A Portland-based brewery is one step closer to turning the historic seminary building at St. Edward State Park in Kenmore into a pub and...

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A Portland-based brewery is one step closer to turning the historic seminary building at St. Edward State Park in Kenmore into a pub and conference center.

At a public meeting on Whidbey Island yesterday, state parks commissioners voted unanimously to accept McMenamins’ proposal to build a hotel, restaurant and conference center in the abandoned building, but stopped short of authorizing a lease agreement after hearing an hour of opposing testimony.

The decision set forth a series of public meetings to discuss the future of the park. Starting next month, the state will collect feedback from neighboring communities and factor in other changes to St. Edward, such as the proposed expansion of Bastyr University, before agreeing on any private developer.

St. Edward is one of 12 state parks under consideration for private investment. Last October the state hired The Kirkbride Group, a Lacey, Thurston County-based brokerage firm, to seek companies to restore parks that it could not afford to upgrade.

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Failing safety and health conditions forced the parks department to close the seminary building in the 1970s. Rex Derr, state parks director, estimated that it would cost at least $12 million to bring the building up to code.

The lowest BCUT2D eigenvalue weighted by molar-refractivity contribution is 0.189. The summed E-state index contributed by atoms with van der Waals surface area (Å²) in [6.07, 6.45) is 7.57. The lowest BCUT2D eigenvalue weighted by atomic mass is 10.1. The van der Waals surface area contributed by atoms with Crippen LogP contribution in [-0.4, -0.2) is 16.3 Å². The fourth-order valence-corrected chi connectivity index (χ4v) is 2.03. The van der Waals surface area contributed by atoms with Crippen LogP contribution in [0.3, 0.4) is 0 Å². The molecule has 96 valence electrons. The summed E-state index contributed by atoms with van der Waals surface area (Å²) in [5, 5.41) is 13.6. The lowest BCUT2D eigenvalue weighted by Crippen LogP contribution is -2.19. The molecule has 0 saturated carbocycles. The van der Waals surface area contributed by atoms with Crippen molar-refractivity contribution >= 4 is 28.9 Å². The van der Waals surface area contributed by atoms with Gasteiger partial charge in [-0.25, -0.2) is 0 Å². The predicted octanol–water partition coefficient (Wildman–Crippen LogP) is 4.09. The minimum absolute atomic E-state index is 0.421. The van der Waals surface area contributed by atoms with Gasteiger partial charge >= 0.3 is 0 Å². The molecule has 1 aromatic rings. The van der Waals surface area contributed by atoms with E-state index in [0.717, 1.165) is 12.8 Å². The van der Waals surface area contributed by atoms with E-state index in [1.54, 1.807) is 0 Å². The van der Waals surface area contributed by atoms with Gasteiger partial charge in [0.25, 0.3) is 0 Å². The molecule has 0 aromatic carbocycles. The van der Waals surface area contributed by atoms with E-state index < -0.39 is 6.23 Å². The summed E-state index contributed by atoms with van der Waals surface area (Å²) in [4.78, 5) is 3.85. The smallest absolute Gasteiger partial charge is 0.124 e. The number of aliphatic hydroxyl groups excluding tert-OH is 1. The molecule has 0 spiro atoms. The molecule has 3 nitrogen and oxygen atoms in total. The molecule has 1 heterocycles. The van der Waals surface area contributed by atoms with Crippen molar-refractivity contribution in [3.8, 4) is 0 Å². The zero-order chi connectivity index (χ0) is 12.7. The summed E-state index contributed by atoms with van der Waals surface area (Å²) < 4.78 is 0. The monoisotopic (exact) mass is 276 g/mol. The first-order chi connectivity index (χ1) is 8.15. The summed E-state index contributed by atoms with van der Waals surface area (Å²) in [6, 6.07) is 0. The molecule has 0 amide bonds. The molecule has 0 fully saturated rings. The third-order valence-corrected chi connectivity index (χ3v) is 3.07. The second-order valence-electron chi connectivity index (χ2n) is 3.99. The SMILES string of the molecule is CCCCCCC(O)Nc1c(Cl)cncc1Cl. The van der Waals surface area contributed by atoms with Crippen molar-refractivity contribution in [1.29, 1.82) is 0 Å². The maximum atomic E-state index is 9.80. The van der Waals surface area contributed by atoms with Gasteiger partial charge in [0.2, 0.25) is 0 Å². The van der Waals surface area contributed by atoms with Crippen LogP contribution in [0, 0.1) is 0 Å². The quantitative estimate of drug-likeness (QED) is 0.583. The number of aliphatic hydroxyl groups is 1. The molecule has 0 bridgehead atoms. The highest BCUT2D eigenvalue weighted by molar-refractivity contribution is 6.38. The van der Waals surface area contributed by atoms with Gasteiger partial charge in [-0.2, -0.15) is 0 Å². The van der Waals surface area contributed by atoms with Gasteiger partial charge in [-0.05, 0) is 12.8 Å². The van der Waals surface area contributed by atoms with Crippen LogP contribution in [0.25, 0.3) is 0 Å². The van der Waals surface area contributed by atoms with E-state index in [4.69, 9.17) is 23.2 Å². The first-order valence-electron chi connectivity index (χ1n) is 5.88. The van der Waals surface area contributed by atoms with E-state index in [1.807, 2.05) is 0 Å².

“I’ve visited and enjoyed McMenamins facilities in Washington and Oregon and what I’ve seen is a private hospitality business seriously interested in putting life back into historic structures,” Derr said. “I realized 20 years ago that state money is absolutely inadequate.”

While the commissioners did not sign a binding agreement with McMenamins, the decision to invite private investment in the park worries some citizens who frequent the trails, swimming pool and gymnasium. About two dozen people testified in opposition to the proposal.

Bruce McAlister, a Bothell resident, worried that a bar will eventually become his neighbor.

“This project will leave the trails, but destroy the character of the park. You cannot add a restaurant, hotel and brew pub and still maintain the character of a wild park in an urban area,” he said.

McMenamins intends to restore the 90,000-square-foot building, turn the bottom floors into a conference center and the top floors into a hotel. It also plans to add 400 parking stalls and a 6,900-square-foot pub and theater.

Lara Bain: 206-464-2112